A popular antiparasitic drug called fenben for humans is showing promise in inhibiting the growth of cancer cells. It has caught the attention of researchers who study pancreatic cancer, as it may help boost positive results from traditional healing methods like radiation.

However, this is just preliminary research and needs to be confirmed by a clinical trial. So far, fenben for humans has only been used in two small clinical studies to treat parasites and was never tested on people with cancer. This drug is also not widely available in the US as it is mostly prescribed to veterinarians and sold under the brand name Panacur or Safe-Guard.

In-vitro studies have found that fenbendazole (FZ) has the potential to slow down cancer cell growth. But in-vitro studies rarely replicate when tested in animals or humans, so it is important to seek professional guidance on the most effective treatment options based on your unique health condition.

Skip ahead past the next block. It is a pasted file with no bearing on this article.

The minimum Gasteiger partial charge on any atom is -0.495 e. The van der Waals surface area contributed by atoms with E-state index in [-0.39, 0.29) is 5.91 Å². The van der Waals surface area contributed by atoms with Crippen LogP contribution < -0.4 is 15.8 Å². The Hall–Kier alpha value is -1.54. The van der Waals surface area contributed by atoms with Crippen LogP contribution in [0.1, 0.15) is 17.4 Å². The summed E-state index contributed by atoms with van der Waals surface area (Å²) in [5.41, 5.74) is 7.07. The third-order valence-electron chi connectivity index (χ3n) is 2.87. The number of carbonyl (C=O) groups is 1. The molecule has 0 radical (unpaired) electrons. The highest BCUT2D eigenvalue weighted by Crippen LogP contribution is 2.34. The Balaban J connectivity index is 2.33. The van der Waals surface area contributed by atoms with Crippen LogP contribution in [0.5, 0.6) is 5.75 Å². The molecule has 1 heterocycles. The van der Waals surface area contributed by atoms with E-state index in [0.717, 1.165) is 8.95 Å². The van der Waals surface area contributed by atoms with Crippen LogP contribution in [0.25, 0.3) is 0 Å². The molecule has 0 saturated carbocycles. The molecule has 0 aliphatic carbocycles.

When fenbendazole was administered to human cancer cells, the anthelmintic effects were observed in the form of reduced uptake of the fluorescent glucose analogue 2-NBDG as well as decreased expression of GLUT transporters and key glycolytic enzymes. In addition, fenbendazole (FZ) caused mitochondrial translocation of p53 and disrupted microtubule dynamics.

While the anthelmintic drugs fenben and mebendazole are similar in some ways, fenbendazole is not approved for use as an anti-cancer medication and should not be taken without a doctor’s supervision. But despite the lack of scientific data, some individuals have chosen to self-administer this drug and report success in slowing their cancer progression.

By Admin

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